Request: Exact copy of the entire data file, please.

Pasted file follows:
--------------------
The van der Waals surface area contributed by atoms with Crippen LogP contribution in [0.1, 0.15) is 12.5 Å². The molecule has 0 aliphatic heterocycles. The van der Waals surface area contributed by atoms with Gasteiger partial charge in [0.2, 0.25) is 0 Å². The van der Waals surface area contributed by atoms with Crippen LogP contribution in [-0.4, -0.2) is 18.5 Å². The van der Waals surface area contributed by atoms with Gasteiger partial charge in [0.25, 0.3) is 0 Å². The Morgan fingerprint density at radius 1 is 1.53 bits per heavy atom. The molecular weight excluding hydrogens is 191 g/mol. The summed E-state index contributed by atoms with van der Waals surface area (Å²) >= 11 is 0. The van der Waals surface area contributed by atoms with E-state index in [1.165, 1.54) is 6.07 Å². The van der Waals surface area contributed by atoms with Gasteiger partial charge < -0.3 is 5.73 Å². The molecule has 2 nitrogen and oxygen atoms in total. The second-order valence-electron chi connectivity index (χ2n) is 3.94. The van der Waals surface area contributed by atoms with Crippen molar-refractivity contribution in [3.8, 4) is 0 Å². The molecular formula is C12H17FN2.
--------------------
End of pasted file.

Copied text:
The van der Waals surface area contributed by atoms with Crippen LogP contribution in [0.1, 0.15) is 12.5 Å². The molecule has 0 aliphatic heterocycles. The van der Waals surface area contributed by atoms with Gasteiger partial charge in [0.2, 0.25) is 0 Å². The van der Waals surface area contributed by atoms with Crippen LogP contribution in [-0.4, -0.2) is 18.5 Å². The van der Waals surface area contributed by atoms with Gasteiger partial charge in [0.25, 0.3) is 0 Å². The Morgan fingerprint density at radius 1 is 1.53 bits per heavy atom. The molecular weight excluding hydrogens is 191 g/mol. The summed E-state index contributed by atoms with van der Waals surface area (Å²) >= 11 is 0. The van der Waals surface area contributed by atoms with E-state index in [1.165, 1.54) is 6.07 Å². The van der Waals surface area contributed by atoms with Gasteiger partial charge < -0.3 is 5.73 Å². The molecule has 2 nitrogen and oxygen atoms in total. The second-order valence-electron chi connectivity index (χ2n) is 3.94. The van der Waals surface area contributed by atoms with Crippen molar-refractivity contribution in [3.8, 4) is 0 Å². The molecular formula is C12H17FN2.